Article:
The directory and ip address information is very likely to be adjusted for your setup.

Test the web proxy setup

To test the web proxy setup, put an index.html file in the /.well-known directory.

<html>
 <head>
  <title>Hello World</title>
 </head>
 <body>
  <div style="text-align: center; color: blue;">
   <p>Hello World!!</p>
   <p>Accompanying text during the James Webb Space Telescope at X-mas day 25 December 2021:</p>
   <p>From a tropical rainforest to the edge of time itself, James Webb begins a voyage back to the birth of the universe.</p>
  </div>
 </body>
</html>

Visit http://fqdn that provides the service ( provided by for example a docker or podman container ) with /.well-known added to it. This should result in the following webpage:

Hello World
index.html served by the proxy web server

When the web proxy works as expected continue with the next step.

Request the certificate

This step is going to request the certificate for the backend system. The request command is executed at the system that provides the web server proxy. In the given example the required configuration to serve https traffic is automatically added.
At Certbot instructions you can lookup te instructions for your system, or how to execute the command in such a way that configuration must be added manually.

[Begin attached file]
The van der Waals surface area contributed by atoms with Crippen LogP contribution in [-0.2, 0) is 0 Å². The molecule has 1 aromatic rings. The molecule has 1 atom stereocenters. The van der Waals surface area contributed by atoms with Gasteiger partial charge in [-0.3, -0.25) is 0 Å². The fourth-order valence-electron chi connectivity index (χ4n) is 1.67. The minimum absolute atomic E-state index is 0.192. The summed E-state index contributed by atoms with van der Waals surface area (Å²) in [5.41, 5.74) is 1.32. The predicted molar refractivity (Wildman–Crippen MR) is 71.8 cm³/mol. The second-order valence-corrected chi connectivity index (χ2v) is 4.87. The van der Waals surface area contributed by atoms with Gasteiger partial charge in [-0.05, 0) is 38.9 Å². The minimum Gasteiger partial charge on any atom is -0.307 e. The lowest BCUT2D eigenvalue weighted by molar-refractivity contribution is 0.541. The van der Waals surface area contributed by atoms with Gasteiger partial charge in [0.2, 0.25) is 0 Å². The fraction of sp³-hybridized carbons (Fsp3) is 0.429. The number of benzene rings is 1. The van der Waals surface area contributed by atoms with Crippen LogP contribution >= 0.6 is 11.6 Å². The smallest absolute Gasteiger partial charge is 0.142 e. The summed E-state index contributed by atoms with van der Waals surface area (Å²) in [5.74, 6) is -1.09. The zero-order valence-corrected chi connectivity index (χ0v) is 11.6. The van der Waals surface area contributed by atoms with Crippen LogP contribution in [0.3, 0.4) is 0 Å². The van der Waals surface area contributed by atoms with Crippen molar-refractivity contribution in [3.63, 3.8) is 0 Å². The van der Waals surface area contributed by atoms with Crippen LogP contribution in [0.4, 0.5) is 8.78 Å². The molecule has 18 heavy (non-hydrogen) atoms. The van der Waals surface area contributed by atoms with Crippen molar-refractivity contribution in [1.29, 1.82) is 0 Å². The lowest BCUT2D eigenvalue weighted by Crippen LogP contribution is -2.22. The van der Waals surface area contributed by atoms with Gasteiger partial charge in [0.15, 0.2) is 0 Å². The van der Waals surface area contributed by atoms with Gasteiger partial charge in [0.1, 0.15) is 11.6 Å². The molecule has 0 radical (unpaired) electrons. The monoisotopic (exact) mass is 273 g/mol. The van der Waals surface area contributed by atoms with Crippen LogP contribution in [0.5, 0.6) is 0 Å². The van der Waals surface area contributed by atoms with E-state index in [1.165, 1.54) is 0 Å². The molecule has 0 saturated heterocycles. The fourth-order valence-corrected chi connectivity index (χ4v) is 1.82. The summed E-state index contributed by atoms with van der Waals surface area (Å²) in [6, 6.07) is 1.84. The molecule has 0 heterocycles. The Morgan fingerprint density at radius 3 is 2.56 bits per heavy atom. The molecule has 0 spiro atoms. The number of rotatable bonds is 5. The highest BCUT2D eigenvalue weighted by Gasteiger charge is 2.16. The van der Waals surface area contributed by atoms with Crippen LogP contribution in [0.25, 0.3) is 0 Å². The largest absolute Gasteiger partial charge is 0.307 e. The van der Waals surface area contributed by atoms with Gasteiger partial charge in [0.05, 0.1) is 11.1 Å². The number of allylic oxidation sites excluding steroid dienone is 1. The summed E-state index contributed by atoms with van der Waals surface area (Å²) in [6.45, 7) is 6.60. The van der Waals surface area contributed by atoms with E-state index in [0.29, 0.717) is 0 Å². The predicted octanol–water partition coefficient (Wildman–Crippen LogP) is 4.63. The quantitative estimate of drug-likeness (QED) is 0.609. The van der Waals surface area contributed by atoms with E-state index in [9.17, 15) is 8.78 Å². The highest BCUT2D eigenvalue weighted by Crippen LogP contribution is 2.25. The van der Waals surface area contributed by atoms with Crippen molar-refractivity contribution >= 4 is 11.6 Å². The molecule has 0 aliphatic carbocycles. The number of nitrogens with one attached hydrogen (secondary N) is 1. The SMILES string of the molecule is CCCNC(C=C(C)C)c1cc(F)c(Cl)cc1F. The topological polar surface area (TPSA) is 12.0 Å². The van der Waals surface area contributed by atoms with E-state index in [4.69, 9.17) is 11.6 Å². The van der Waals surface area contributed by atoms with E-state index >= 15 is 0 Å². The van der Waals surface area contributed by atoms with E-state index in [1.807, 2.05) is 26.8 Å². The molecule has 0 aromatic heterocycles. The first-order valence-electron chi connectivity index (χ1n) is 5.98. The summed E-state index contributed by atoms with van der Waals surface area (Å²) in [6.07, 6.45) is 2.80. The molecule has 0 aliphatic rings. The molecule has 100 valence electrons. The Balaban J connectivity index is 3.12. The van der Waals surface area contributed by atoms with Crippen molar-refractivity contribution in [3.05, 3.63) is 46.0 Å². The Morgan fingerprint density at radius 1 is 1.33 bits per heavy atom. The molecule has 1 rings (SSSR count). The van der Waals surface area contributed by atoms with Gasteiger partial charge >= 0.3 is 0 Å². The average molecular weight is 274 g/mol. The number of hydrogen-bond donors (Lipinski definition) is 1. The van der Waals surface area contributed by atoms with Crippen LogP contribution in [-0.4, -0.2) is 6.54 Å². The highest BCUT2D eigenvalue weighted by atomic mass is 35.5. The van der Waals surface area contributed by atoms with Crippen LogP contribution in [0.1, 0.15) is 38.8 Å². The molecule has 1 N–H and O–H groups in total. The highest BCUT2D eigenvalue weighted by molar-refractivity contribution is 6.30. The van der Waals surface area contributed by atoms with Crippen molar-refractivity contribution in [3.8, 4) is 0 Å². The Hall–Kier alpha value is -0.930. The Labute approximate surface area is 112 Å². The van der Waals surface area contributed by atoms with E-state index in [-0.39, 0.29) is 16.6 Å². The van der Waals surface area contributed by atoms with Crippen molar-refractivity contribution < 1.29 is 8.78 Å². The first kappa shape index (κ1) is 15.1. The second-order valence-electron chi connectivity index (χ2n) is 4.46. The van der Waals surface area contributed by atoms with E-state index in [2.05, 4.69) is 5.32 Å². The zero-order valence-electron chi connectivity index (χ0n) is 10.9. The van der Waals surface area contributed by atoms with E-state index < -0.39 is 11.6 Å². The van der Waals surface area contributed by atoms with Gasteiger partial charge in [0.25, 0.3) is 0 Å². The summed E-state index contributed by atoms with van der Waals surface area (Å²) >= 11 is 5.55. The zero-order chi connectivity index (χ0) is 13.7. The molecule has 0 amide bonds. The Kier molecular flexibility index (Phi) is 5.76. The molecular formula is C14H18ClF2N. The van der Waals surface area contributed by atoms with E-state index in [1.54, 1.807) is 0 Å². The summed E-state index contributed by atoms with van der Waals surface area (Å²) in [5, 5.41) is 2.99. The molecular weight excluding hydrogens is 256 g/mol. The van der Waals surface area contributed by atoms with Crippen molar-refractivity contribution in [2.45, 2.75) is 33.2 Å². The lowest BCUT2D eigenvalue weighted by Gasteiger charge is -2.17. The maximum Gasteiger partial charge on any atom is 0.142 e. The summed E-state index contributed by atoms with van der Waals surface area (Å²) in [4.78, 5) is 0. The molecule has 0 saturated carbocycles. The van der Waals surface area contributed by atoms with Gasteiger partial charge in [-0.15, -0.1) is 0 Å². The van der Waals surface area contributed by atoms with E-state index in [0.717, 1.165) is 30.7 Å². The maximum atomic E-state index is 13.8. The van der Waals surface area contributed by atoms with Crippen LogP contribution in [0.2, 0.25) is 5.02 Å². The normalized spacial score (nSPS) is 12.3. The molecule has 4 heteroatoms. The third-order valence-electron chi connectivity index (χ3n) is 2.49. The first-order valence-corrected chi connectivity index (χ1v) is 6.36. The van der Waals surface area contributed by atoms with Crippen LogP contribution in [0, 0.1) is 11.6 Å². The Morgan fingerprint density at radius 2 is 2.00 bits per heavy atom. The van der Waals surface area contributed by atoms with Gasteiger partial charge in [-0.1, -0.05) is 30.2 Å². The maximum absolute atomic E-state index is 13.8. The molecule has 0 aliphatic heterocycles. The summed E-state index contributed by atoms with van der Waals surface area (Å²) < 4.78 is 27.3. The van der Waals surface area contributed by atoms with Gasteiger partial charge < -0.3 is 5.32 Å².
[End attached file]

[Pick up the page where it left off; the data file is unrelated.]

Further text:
# certbot --apache
Saving debug log to /var/log/letsencrypt/letsencrypt.log
Zope interface certbot.interfaces.IAuthenticator is deprecated, use ABC certbot.interface.Authenticator instead.
Could not find ssl_module; not disabling session tickets.

Which names would you like to activate HTTPS for?
- - - - - - - - - - - - - - - - - - - - - - - - - - - - - - - - - - - - - - - -
1: db.example.com
2: nextcloud.example.com
- - - - - - - - - - - - - - - - - - - - - - - - - - - - - - - - - - - - - - - -
Select the appropriate numbers separated by commas and/or spaces, or leave input
blank to select all options shown (Enter 'c' to cancel): 1
Requesting a certificate for db.example.com

Successfully received certificate.